Jay Drake, head coach of the Vermillion Tanagers boys’ basketball team, said his players learned last week how in life, the smallest of things can make a huge difference.

“It’s life and that’s what sports is all about,” he said, “because the reality of the situation is if his shot goes an inch left, and inch long, an inch to the right – it goes out.”

The shot he was speaking of left the hands of Dell Rapids Quarrier Landon Ruesink a split-second before the final buzzer sounded from three-point territory at the conclusion of the Tanagers’ first game of the tournament, defeating Vermilion in a heartbreaker.

“We’d all be going crazy Thursday night, saying ‘holy cow, we’ve made it to state semis. This is great!’ the coach said. “But it goes in and we’re sitting there, saying ‘it’s the end of the world.’ I kind of felt that same way, too … but the reality of the situation is we played the exact same way for 32 minutes and their (Dell Rapids) shot went in.”

The Tanagers, who traveled to the South Dakota State Class A Boys’ Basketball Tournament in Sioux Falls top ranked and undefeated during the season, lost their first two games in the tournament with nail-biting finishes, tasting defeat first to Dell Rapids on Thursday 53-52 when Ruesink’s three-pointer at the buzzer gave his eighth-seeded Quarriers team the win.

On Friday, the Tanagers met No. 5 St. Thomas More Cavaliers in the South Dakota State Class A Boys’ Basketball Tournament on Friday afternoon. Once again, victory eluded the Vermillion team, who fell to St. Thomas More. 35-32.

The bright spot of the tournament came Saturday when Vermillion, playing much as it had all season, defeated Winner 78-49 to bring home the seventh place tournament plaque. Family, friends and fans gathered in the Vermillion High School gymnasium Sunday afternoon to give the Tanagers a formal welcome home and help celebrate their tournament accomplishments.

Team members sat masked to mitigate COVID-19 in rows of chairs on the VHS gym floor. Their fans sat in the gym bleachers, cheering the 2020-21 team one last time.

“We played extremely hard under tough circumstances when our dream had been taken away from us the night before,” Drake said, speaking of Friday’s game against St. Thomas More. “We just didn’t make shots. We had a tough time scoring the basketball and for as hard as it might be to watch as fans, we were extremely proud of this group because they did exactly the same thing that we’ve asked all of you – defend, play hard and give ourselves a chance.”

“For as frustrating and for as disappointing at times this past weekend was … we played 25 games this year, won 23 of them and our two losses … literally came down to the final possession (in each of the first two tournament games),” Drake told the crowd. “We literally had a shot right here,” he said, marking an area on the gym floor where Dell Rapids’ Ruesink launched his three-pointer, “that went in. And against St. Thomas More, we had one more three-point final possession to tie it. We played to that final possession.”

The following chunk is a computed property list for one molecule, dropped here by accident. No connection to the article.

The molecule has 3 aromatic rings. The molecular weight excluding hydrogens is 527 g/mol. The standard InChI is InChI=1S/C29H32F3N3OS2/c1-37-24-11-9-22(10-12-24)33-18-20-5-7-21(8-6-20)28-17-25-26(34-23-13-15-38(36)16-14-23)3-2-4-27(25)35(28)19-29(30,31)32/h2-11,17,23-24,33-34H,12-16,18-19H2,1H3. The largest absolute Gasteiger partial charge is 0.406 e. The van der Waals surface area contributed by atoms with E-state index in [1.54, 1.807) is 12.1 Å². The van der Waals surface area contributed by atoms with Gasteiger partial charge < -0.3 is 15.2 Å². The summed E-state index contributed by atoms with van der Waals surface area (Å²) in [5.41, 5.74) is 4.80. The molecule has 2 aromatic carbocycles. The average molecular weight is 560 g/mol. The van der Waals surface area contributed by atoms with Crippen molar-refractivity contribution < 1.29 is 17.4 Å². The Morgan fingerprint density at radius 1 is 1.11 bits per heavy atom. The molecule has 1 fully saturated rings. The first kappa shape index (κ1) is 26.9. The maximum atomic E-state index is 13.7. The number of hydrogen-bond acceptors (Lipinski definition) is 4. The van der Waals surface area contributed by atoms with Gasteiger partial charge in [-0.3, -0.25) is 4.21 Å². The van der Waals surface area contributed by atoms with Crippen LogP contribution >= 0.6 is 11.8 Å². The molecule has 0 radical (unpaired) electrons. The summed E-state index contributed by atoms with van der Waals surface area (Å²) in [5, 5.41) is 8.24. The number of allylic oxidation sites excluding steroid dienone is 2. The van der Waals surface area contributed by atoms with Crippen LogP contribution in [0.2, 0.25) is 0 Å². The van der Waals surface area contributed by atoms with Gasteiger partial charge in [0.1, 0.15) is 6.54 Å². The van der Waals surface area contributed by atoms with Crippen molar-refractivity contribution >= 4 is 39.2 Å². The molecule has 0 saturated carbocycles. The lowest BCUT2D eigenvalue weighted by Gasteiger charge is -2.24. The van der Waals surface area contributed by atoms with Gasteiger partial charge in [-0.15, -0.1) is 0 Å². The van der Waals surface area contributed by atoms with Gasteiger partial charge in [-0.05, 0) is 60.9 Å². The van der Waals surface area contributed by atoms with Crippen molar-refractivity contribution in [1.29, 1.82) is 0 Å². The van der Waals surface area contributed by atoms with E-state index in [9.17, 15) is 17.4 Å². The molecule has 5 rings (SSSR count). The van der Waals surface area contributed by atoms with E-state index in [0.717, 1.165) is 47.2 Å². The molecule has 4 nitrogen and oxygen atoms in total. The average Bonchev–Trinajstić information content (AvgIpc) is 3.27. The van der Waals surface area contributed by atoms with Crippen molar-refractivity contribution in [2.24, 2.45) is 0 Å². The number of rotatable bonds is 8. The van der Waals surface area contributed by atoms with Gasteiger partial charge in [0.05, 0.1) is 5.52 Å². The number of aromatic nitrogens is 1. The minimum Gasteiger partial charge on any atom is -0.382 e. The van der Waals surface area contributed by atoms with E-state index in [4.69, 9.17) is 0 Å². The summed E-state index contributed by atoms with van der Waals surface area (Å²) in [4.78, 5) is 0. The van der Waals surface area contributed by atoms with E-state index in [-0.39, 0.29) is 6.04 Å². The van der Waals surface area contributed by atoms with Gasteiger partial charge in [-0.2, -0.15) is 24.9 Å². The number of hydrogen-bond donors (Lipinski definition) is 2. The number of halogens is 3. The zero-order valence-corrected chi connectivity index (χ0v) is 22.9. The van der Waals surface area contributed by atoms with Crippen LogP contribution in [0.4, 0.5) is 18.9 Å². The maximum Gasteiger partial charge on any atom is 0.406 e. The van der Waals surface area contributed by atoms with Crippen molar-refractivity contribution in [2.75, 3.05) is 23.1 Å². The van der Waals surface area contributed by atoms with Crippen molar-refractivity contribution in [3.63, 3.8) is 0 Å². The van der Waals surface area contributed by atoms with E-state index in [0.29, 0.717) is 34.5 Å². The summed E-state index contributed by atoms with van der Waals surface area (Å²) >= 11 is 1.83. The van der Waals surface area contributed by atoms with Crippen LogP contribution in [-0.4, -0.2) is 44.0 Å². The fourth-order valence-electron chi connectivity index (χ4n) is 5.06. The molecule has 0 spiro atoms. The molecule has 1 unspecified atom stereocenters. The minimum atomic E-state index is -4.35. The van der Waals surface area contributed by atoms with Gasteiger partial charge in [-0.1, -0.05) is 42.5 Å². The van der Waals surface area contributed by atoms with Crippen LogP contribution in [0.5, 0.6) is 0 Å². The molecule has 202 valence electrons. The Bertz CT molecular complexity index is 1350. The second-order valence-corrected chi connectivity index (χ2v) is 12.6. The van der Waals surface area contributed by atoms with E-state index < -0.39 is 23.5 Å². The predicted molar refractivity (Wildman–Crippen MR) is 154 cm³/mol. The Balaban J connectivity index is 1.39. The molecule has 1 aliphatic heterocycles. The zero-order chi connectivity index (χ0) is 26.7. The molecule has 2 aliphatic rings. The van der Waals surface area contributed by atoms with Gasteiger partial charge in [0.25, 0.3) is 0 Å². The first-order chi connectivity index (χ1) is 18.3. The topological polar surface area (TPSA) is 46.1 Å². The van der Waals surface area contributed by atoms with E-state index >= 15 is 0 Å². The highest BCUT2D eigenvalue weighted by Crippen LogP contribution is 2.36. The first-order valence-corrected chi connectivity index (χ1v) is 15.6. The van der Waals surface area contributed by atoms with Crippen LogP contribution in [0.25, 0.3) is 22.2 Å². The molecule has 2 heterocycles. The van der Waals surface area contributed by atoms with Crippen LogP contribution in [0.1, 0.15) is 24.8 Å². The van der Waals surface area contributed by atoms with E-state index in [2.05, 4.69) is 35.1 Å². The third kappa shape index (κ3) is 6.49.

Drake noted the Tanagers made their first state tournament in 32 years last week and in recent years has come close but has just run into tougher opponents in region play.

This year, obviously was different. But, the coach noted, it became apparent that things were going to be different at the very beginning of the season.

“If you look at the 22 games going into the state tournament, we only trailed in the fourth quarter by one game and that was against Dell Rapids the first time we played them,” Drake said. “We controlled every game.

“We were all disappointed Thursday, but it’s a game of inches, ounces and we couldn’t get away from it,” he said. “You just want to hide, but on social media, you see that (buzzer beater) shot everywhere.”

The worst thing about a state tournament, the coach said, is that someone has to get beat.

Teams, like the Tanagers, work hard and do all they can to earn that tourney berth, he said. “The bad part about it is somebody is going to walk away, no matter what happens, losing three games … that was my fear for these guys yesterday, but they answered the call.

“What was special about yesterday (Saturday) was is that as tough as Thursday and Friday were … for the first time this weekend we walked away and it wasn’t the place that we wanted – seventh place wasn’t what we were going there to get – but this group walked away looking like the team we’ve seen all year and that’s because their shots went in,” Drake said. “I’m happy for these guys that we could leave on that note.”

He noted that the younger members of the team will be stepping up next year to fill the roles of seniors Connor Saunders, Jakob Dobney, Dillon Gestring, Cael Mockler and Noah Gilbertston.

“All I can say is, what a ride – because that’s what it has been,” Drake said. “We wish it didn’t have to end but we’re forever thankful for what you guys have done. I’ve never seen a group – and I’ve been a part of a lot of teams – I’ve never, ever seen a group that bought in to exactly what a coaching staff wants, is willing to do it and does what is best for the team.”

“Thanks to all of the parents and to the student body for all of the support,” senior Noah Gilbertson told the crowd. “It really does mean a lot.”

“Everything that could be said has been said,” senior Jakob Dobney said. “I just want to take this time to thank everybody for supporting us throughout the season. It really means a lot to us.”

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